MOUNTAIN VIEW -- As the Internet increasingly connects people in more parts of the world, parents around the globe will find themselves bracing for a difficult talk with their kids, Google's Eric Schmidt and Jared Cohen told a Silicon Valley audience Monday.

It's not "the talk" about having babies and unprotected sex, but a serious conversation about the permanence of online information, the co-authors said during an event to promote their recent book, "The New Digital Age," at the Computer History Museum in Mountain View. They cited the consequences of posting something that might later haunt a young job seeker, or potentially bring dishonor -- or even violent retaliation -- to family members in societies dominated by religious conservatives.

On the other hand, Schmidt half-joked, ambitious young parents who really want their child to stand out from the crowd should consider giving their new baby an unusual first name, like "Brunhilde," to increase the chances she will turn up first in an online search.

There is good and bad in the many ways online technology is changing life around the globe, according to Schmidt, the former Google CEO who is now executive chairman of the giant Internet company, and Cohen, a former State Department policy expert who runs the Google Ideas corporate think tank. Their talk, which came the day before the book is scheduled to come out in paperback, was moderated by Facebook Chief Operating Officer Sheryl Sandberg.


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Facebook and Google are fierce competitors, but the conversation was more than friendly, as Sandberg, herself a former Google executive, introduced Schmidt as "my good friend and mentor."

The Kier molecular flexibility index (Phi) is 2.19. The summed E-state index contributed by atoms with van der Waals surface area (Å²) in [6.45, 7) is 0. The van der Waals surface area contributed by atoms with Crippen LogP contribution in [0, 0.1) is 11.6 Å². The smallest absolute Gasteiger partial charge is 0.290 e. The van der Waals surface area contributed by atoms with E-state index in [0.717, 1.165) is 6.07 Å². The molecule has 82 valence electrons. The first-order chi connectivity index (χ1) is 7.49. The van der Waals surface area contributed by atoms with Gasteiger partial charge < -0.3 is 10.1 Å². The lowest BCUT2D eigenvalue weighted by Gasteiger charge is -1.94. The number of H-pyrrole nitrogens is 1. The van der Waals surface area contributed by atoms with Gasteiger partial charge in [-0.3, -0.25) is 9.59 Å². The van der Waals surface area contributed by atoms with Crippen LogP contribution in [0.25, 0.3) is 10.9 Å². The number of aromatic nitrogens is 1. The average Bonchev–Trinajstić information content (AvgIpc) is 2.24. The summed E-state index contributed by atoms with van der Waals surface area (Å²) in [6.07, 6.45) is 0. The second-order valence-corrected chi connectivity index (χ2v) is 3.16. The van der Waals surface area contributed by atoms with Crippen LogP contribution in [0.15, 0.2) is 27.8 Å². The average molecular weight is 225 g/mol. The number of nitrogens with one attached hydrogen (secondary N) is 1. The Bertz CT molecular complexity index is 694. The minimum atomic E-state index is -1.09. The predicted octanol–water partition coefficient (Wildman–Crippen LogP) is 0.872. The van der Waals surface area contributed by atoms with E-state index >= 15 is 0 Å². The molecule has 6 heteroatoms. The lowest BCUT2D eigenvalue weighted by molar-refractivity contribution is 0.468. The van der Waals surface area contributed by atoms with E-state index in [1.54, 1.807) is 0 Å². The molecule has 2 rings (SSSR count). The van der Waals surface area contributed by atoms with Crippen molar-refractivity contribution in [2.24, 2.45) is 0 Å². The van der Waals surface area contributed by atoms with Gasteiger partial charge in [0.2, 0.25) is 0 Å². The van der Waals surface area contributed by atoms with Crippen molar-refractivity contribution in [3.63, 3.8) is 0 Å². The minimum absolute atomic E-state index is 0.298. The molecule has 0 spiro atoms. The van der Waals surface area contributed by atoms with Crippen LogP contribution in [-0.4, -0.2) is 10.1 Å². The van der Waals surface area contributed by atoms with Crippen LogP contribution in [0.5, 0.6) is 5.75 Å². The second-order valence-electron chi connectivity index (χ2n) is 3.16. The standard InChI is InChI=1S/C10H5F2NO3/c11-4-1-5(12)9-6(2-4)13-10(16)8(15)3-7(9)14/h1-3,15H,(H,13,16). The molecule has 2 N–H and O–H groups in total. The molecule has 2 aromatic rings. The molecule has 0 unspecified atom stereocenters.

Sandberg was returning the favor after Schmidt appeared with her in a similar event last year to promote her own book, "Lean In," about issues faced by working women. Some of the conversation Monday focused on what Schmidt characterized as the empowering effect that Internet technology and access to information can have for women in developing economies.

But he and Cohen also acknowledged that technology doesn't solve all problems. In Syria, Cohen said, a wave of online videos couldn't immediately stop repeated chemical weapons attacks on civilians. He also said troops have operated armed checkpoints where they forced people to turn over their cellphones for review and then shot individuals whose devices contained material the soldiers didn't like.

In their book, Schmidt and Cohen say they tried to provide a balanced assessment of both positive and negative changes wrought by technology -- from the much vaunted role that social media has played in democratic uprisings to new tools like facial recognition software that dictators are using to suppress dissent.

For the paperback edition, the pair added a new "afterword" to address a number of events, including the wave of revelations about government spying on Internet users, that played out after the book was first published in April 2013. The new section also responds to criticism from Wikileaks founder Julian Assange, who accused the co-authors of uncritically embracing U.S. foreign policy and of glossing over the threat that vast centralized databases pose to individual privacy and freedom.

In their response, Schmidt and Cohen note that the book acknowledges some downsides to "big data," but they argue it's better to focus on ways to protect individual privacy rather than "bemoaning the inevitable increase in the size and reach of the technology sector."

They also say technology has made it easier for people like Assange and former National Security Agency contractor Edward Snowden to turn government secrets into public controversies. That's not always desirable, the authors say, arguing that governments need to keep some secrets for national security.

Despite their position as Google executives, the pair offered little new information about the company's response to the NSA's data gathering. Dismissing critics who say the tech industry should push back harder against government surveillance, the authors argue that tech companies are already motivated to do just that because they want to maintain users' trust.

But they conceded the criticism stems in part "from a general unease about the age of data collection that we live in."

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